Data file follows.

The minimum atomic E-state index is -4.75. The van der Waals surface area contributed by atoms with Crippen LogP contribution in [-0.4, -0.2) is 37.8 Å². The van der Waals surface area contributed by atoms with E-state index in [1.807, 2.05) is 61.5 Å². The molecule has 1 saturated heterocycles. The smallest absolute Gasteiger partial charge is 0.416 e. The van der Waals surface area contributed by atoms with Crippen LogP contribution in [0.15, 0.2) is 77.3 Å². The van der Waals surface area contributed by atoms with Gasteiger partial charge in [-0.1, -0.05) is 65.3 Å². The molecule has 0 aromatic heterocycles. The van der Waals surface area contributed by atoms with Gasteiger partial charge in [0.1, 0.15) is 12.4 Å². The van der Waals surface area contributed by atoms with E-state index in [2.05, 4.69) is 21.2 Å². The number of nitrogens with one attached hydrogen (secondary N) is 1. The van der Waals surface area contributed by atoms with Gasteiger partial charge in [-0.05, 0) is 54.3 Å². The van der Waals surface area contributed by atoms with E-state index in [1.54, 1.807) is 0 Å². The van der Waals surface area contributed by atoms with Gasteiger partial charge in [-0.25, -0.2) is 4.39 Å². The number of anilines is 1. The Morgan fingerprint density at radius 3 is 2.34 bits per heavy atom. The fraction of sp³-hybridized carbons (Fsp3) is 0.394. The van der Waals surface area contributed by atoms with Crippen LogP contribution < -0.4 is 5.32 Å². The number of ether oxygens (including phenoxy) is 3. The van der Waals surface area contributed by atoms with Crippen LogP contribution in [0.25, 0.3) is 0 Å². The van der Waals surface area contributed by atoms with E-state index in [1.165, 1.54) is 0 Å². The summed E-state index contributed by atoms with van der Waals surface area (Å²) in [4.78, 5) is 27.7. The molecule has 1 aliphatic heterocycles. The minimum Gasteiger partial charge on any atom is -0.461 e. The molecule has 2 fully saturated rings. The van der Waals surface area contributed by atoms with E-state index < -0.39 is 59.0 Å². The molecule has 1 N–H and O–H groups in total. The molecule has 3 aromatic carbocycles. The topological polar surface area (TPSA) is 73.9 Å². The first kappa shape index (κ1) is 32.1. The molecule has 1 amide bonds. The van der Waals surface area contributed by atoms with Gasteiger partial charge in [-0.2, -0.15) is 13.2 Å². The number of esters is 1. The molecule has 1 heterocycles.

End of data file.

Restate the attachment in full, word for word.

The minimum atomic E-state index is -4.75. The van der Waals surface area contributed by atoms with Crippen LogP contribution in [-0.4, -0.2) is 37.8 Å². The van der Waals surface area contributed by atoms with E-state index in [1.807, 2.05) is 61.5 Å². The molecule has 1 saturated heterocycles. The smallest absolute Gasteiger partial charge is 0.416 e. The van der Waals surface area contributed by atoms with Crippen LogP contribution in [0.15, 0.2) is 77.3 Å². The van der Waals surface area contributed by atoms with Gasteiger partial charge in [-0.1, -0.05) is 65.3 Å². The molecule has 0 aromatic heterocycles. The van der Waals surface area contributed by atoms with Gasteiger partial charge in [0.1, 0.15) is 12.4 Å². The van der Waals surface area contributed by atoms with E-state index in [2.05, 4.69) is 21.2 Å². The number of nitrogens with one attached hydrogen (secondary N) is 1. The van der Waals surface area contributed by atoms with Gasteiger partial charge in [-0.05, 0) is 54.3 Å². The van der Waals surface area contributed by atoms with E-state index in [1.54, 1.807) is 0 Å². The van der Waals surface area contributed by atoms with Gasteiger partial charge in [-0.25, -0.2) is 4.39 Å². The number of anilines is 1. The Morgan fingerprint density at radius 3 is 2.34 bits per heavy atom. The fraction of sp³-hybridized carbons (Fsp3) is 0.394. The van der Waals surface area contributed by atoms with Crippen LogP contribution < -0.4 is 5.32 Å². The number of ether oxygens (including phenoxy) is 3. The van der Waals surface area contributed by atoms with Crippen LogP contribution in [0.25, 0.3) is 0 Å². The van der Waals surface area contributed by atoms with E-state index in [1.165, 1.54) is 0 Å². The summed E-state index contributed by atoms with van der Waals surface area (Å²) in [4.78, 5) is 27.7. The molecule has 1 aliphatic heterocycles. The minimum Gasteiger partial charge on any atom is -0.461 e. The molecule has 2 fully saturated rings. The van der Waals surface area contributed by atoms with E-state index < -0.39 is 59.0 Å². The molecule has 1 N–H and O–H groups in total. The molecule has 3 aromatic carbocycles. The topological polar surface area (TPSA) is 73.9 Å². The first kappa shape index (κ1) is 32.1. The molecule has 1 amide bonds. The van der Waals surface area contributed by atoms with Gasteiger partial charge in [-0.2, -0.15) is 13.2 Å². The number of esters is 1. The molecule has 1 heterocycles.